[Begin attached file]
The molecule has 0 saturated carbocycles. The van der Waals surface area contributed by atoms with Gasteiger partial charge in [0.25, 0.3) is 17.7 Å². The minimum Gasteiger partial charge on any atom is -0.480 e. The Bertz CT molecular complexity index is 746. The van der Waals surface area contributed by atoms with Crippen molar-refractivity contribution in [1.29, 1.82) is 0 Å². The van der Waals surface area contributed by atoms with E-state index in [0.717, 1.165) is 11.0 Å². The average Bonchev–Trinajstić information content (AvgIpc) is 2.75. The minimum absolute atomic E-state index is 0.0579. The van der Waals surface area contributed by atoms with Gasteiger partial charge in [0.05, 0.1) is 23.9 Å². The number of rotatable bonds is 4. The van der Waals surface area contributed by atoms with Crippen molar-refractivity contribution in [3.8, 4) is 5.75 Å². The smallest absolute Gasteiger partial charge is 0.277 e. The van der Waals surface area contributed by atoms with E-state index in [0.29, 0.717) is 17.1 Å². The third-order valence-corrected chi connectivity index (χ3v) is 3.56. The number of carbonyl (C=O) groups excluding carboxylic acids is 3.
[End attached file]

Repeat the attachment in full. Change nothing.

The molecule has 0 saturated carbocycles. The van der Waals surface area contributed by atoms with Gasteiger partial charge in [0.25, 0.3) is 17.7 Å². The minimum Gasteiger partial charge on any atom is -0.480 e. The Bertz CT molecular complexity index is 746. The van der Waals surface area contributed by atoms with Crippen molar-refractivity contribution in [1.29, 1.82) is 0 Å². The van der Waals surface area contributed by atoms with E-state index in [0.717, 1.165) is 11.0 Å². The average Bonchev–Trinajstić information content (AvgIpc) is 2.75. The minimum absolute atomic E-state index is 0.0579. The van der Waals surface area contributed by atoms with Gasteiger partial charge in [0.05, 0.1) is 23.9 Å². The number of rotatable bonds is 4. The van der Waals surface area contributed by atoms with Crippen molar-refractivity contribution in [3.8, 4) is 5.75 Å². The smallest absolute Gasteiger partial charge is 0.277 e. The van der Waals surface area contributed by atoms with E-state index in [0.29, 0.717) is 17.1 Å². The third-order valence-corrected chi connectivity index (χ3v) is 3.56. The number of carbonyl (C=O) groups excluding carboxylic acids is 3.